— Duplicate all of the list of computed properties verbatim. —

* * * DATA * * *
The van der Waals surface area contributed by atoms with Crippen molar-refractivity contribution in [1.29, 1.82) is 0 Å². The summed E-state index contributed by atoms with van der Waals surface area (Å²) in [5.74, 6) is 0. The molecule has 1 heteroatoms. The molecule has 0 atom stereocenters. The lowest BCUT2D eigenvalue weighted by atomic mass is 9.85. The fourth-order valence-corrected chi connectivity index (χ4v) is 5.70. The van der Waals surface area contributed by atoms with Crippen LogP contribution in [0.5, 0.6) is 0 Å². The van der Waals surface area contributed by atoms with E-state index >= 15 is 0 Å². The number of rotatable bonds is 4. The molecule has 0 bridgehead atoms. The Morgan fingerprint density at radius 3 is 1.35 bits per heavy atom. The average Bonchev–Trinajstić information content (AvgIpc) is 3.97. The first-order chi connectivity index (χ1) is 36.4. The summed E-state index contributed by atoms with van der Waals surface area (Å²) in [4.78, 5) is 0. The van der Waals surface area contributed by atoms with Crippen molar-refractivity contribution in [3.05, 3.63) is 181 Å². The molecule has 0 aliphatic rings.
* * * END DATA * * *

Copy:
The van der Waals surface area contributed by atoms with Crippen molar-refractivity contribution in [1.29, 1.82) is 0 Å². The summed E-state index contributed by atoms with van der Waals surface area (Å²) in [5.74, 6) is 0. The molecule has 1 heteroatoms. The molecule has 0 atom stereocenters. The lowest BCUT2D eigenvalue weighted by atomic mass is 9.85. The fourth-order valence-corrected chi connectivity index (χ4v) is 5.70. The van der Waals surface area contributed by atoms with Crippen LogP contribution in [0.5, 0.6) is 0 Å². The van der Waals surface area contributed by atoms with E-state index >= 15 is 0 Å². The number of rotatable bonds is 4. The molecule has 0 bridgehead atoms. The Morgan fingerprint density at radius 3 is 1.35 bits per heavy atom. The average Bonchev–Trinajstić information content (AvgIpc) is 3.97. The first-order chi connectivity index (χ1) is 36.4. The summed E-state index contributed by atoms with van der Waals surface area (Å²) in [4.78, 5) is 0. The van der Waals surface area contributed by atoms with Crippen molar-refractivity contribution in [3.05, 3.63) is 181 Å². The molecule has 0 aliphatic rings.